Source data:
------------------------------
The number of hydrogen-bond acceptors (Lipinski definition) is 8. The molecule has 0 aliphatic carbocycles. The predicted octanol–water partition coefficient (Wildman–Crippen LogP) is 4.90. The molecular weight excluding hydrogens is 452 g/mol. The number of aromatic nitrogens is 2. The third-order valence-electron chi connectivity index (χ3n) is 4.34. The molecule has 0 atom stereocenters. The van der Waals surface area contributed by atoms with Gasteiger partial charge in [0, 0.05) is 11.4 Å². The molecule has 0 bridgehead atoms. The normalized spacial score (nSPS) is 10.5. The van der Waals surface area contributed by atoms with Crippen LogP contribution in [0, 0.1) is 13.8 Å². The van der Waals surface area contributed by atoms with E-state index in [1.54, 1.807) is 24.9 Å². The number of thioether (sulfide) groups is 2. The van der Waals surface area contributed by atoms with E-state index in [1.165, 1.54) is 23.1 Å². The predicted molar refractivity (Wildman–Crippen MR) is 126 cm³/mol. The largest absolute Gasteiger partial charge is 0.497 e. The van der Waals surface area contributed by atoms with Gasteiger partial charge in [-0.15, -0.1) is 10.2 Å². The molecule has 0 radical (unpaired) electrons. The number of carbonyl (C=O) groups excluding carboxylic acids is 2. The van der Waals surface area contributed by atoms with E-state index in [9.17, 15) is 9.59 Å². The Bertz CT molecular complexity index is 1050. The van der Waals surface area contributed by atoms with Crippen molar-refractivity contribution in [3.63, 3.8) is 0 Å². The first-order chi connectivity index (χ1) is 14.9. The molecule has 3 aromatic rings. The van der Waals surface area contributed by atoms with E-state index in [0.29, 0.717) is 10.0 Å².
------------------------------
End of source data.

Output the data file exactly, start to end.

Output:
The number of hydrogen-bond acceptors (Lipinski definition) is 8. The molecule has 0 aliphatic carbocycles. The predicted octanol–water partition coefficient (Wildman–Crippen LogP) is 4.90. The molecular weight excluding hydrogens is 452 g/mol. The number of aromatic nitrogens is 2. The third-order valence-electron chi connectivity index (χ3n) is 4.34. The molecule has 0 atom stereocenters. The van der Waals surface area contributed by atoms with Gasteiger partial charge in [0, 0.05) is 11.4 Å². The molecule has 0 bridgehead atoms. The normalized spacial score (nSPS) is 10.5. The van der Waals surface area contributed by atoms with Crippen LogP contribution in [0, 0.1) is 13.8 Å². The van der Waals surface area contributed by atoms with E-state index in [1.54, 1.807) is 24.9 Å². The number of thioether (sulfide) groups is 2. The van der Waals surface area contributed by atoms with E-state index in [1.165, 1.54) is 23.1 Å². The predicted molar refractivity (Wildman–Crippen MR) is 126 cm³/mol. The largest absolute Gasteiger partial charge is 0.497 e. The van der Waals surface area contributed by atoms with Gasteiger partial charge in [-0.15, -0.1) is 10.2 Å². The molecule has 0 radical (unpaired) electrons. The number of carbonyl (C=O) groups excluding carboxylic acids is 2. The van der Waals surface area contributed by atoms with E-state index in [9.17, 15) is 9.59 Å². The Bertz CT molecular complexity index is 1050. The van der Waals surface area contributed by atoms with Crippen molar-refractivity contribution in [3.63, 3.8) is 0 Å². The first-order chi connectivity index (χ1) is 14.9. The molecule has 3 aromatic rings. The van der Waals surface area contributed by atoms with E-state index in [0.29, 0.717) is 10.0 Å².